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Thread: Modes. Why is it so hard?

  1. #61
    ,.¤oOo¤., theox's Avatar
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    Hi guys. Let's take the following progression:

    Em7 Cmaj7 Em7 Cmaj7
    Am11 Fmaj7#11 Em7 Cmaj7

    Looks awfully C major, doesn't it? Still, I play it as E minor (emphasizing F# in the melody), not as E phrygian as 'theory' would suggest. I play it as if Fmaj7#11 - which is the only chord in the progression that isn't diatonic to G major - just gives it a nice 'twist' in form of a quick modulation to C major.

    I definately notate this as the key of Gmaj/Emin.

  2. #62
    Latin Wedding Band Los Boleros's Avatar
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    Quote Originally Posted by Harper Dictionary of Music
    A Group of tones related to a common center, called the tonic or keynote, which make up the tonal material (notes, Intervals,chords) of a composition. The notes of a key put in order of rising pitch (from low to hight) make up the scale. However, although a key uses notes of a particular scale, it is not identical to a scale. For one thing, even though a composition is written in a particular key, it may contain notes that do not belong to the scale of that key.
    So although it may be in the key of say C major, the song may contain foreign notes such as G# or F#.
    Quote Originally Posted by Harper Dictionary of Music
    Since the tones of a key make up a scale, it follows that there are as many keys as there are scales; thus in European and American music there are twelve major keys and twelve minor keys.
    Therefore the key is not E phrygian, it's C major or A minor.
    Quote Originally Posted by Harper Dictionary of Music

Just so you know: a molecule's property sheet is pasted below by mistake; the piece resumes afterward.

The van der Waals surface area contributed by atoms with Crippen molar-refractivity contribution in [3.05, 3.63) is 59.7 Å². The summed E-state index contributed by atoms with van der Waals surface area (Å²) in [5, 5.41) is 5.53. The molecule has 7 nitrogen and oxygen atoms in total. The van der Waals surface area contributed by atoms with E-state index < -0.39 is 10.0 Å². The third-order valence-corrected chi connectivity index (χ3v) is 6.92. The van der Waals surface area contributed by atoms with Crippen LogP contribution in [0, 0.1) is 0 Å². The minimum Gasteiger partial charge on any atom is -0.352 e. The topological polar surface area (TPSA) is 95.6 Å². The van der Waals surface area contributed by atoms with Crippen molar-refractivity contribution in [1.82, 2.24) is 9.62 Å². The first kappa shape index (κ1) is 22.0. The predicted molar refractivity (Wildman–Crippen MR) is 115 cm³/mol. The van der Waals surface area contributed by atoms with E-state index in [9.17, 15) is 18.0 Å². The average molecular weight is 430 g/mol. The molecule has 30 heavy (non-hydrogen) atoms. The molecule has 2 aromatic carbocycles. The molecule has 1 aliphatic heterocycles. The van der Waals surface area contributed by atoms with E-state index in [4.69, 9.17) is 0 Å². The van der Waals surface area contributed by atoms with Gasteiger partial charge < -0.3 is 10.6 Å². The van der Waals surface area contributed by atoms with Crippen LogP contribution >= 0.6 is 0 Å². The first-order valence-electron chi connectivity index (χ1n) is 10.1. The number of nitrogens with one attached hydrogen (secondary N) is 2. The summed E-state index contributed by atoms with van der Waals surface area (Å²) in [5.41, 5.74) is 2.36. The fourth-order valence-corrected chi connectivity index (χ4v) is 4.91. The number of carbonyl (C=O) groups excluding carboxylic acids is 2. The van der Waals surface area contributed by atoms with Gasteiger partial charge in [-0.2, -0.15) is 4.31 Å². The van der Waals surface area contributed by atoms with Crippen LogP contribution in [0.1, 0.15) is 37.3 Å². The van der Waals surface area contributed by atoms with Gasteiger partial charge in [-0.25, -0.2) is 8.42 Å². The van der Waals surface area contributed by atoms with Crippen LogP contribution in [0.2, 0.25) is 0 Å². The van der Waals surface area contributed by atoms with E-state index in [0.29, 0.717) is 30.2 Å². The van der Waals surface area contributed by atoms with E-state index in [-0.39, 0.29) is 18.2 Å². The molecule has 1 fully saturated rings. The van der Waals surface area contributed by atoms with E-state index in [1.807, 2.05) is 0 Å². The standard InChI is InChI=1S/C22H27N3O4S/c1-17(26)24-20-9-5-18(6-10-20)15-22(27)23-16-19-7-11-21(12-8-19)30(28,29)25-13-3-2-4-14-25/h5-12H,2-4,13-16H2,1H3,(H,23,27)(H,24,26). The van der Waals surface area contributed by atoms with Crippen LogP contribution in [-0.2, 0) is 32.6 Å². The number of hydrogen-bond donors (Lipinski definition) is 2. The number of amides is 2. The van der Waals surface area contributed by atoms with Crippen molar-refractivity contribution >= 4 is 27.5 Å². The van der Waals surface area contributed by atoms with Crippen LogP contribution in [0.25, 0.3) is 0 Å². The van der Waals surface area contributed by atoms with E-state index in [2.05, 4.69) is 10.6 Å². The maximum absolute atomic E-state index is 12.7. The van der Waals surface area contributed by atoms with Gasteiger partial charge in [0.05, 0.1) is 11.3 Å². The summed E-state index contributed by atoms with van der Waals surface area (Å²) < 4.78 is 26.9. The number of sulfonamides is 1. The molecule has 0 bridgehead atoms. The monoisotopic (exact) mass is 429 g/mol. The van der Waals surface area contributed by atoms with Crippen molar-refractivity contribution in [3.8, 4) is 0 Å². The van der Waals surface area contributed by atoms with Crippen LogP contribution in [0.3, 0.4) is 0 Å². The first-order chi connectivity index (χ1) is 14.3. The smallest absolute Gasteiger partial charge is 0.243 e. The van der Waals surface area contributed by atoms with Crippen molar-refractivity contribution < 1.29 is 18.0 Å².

The Relationship between the notes and the chords built on them are the same as any major scale, so that a composition in one major key can be transposed (moved) to any other major key; the only difference is one of pitch. The same is true for the minor keys. The key of a composition is indicated in the begining of a composition by the Key Signature. which shows the sharps or flats, if any, used to form the key. The key signature does not, however, show whether the key is major or minor.
    So by looking at the Key signature we can narrow the key down to a major or its relative minor.

    What about key changes?
    Quote Originally Posted by Harper Dictionary of Music
    If the change in key effects a long section, it is ususally indicated by a new key signature.
    notice the word ,"usually"
    Quote Originally Posted by Harper Dictionary of Music
    If the change is temporary, it ordnarilly is not indicated specifically, although the relatively large number of accidentals (sharps, flats, natural signs) in the score may imply that a change of key is taking place.
    That makes sense. So if the key change does not have a long duration, it is just easier to show the accidentals, otherwise it would just be easier to show a new key signature.